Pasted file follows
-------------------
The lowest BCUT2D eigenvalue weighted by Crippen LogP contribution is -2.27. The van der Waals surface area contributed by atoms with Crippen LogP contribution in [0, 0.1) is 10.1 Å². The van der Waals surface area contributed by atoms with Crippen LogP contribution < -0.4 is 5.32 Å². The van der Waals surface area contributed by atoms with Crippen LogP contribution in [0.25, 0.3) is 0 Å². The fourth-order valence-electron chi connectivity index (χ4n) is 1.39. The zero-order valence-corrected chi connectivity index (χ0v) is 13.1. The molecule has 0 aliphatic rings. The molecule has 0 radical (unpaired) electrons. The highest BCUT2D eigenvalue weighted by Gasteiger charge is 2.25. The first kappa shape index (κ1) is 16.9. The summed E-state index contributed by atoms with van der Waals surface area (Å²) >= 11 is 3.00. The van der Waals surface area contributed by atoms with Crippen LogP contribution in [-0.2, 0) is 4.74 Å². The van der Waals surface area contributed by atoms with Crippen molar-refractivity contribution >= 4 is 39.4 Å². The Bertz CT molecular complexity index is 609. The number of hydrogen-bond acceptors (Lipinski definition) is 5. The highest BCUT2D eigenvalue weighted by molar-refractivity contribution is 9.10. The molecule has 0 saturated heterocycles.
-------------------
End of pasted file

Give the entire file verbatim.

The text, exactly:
The lowest BCUT2D eigenvalue weighted by Crippen LogP contribution is -2.27. The van der Waals surface area contributed by atoms with Crippen LogP contribution in [0, 0.1) is 10.1 Å². The van der Waals surface area contributed by atoms with Crippen LogP contribution < -0.4 is 5.32 Å². The van der Waals surface area contributed by atoms with Crippen LogP contribution in [0.25, 0.3) is 0 Å². The fourth-order valence-electron chi connectivity index (χ4n) is 1.39. The zero-order valence-corrected chi connectivity index (χ0v) is 13.1. The molecule has 0 aliphatic rings. The molecule has 0 radical (unpaired) electrons. The highest BCUT2D eigenvalue weighted by Gasteiger charge is 2.25. The first kappa shape index (κ1) is 16.9. The summed E-state index contributed by atoms with van der Waals surface area (Å²) >= 11 is 3.00. The van der Waals surface area contributed by atoms with Crippen LogP contribution in [-0.2, 0) is 4.74 Å². The van der Waals surface area contributed by atoms with Crippen molar-refractivity contribution >= 4 is 39.4 Å². The Bertz CT molecular complexity index is 609. The number of hydrogen-bond acceptors (Lipinski definition) is 5. The highest BCUT2D eigenvalue weighted by molar-refractivity contribution is 9.10. The molecule has 0 saturated heterocycles.